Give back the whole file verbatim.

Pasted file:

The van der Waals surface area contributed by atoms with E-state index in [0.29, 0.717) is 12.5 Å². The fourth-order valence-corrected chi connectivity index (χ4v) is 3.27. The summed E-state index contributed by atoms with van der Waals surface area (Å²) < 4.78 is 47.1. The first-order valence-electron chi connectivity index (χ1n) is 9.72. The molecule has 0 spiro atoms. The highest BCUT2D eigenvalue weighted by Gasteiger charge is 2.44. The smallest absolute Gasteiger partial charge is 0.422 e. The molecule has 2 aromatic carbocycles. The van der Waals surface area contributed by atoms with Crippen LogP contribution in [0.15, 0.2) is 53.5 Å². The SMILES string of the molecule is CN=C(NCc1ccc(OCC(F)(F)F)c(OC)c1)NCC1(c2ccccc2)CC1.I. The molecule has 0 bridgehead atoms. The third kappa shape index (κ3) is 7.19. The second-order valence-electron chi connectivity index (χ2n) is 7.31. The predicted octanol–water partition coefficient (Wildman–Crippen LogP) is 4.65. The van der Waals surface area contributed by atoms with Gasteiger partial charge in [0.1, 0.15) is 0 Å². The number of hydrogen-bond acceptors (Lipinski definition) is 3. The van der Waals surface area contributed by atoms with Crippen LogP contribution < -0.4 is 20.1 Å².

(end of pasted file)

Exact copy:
The van der Waals surface area contributed by atoms with E-state index in [0.29, 0.717) is 12.5 Å². The fourth-order valence-corrected chi connectivity index (χ4v) is 3.27. The summed E-state index contributed by atoms with van der Waals surface area (Å²) < 4.78 is 47.1. The first-order valence-electron chi connectivity index (χ1n) is 9.72. The molecule has 0 spiro atoms. The highest BCUT2D eigenvalue weighted by Gasteiger charge is 2.44. The smallest absolute Gasteiger partial charge is 0.422 e. The molecule has 2 aromatic carbocycles. The van der Waals surface area contributed by atoms with Crippen LogP contribution in [0.15, 0.2) is 53.5 Å². The SMILES string of the molecule is CN=C(NCc1ccc(OCC(F)(F)F)c(OC)c1)NCC1(c2ccccc2)CC1.I. The molecule has 0 bridgehead atoms. The third kappa shape index (κ3) is 7.19. The second-order valence-electron chi connectivity index (χ2n) is 7.31. The predicted octanol–water partition coefficient (Wildman–Crippen LogP) is 4.65. The van der Waals surface area contributed by atoms with Gasteiger partial charge in [0.1, 0.15) is 0 Å². The number of hydrogen-bond acceptors (Lipinski definition) is 3. The van der Waals surface area contributed by atoms with Crippen LogP contribution < -0.4 is 20.1 Å².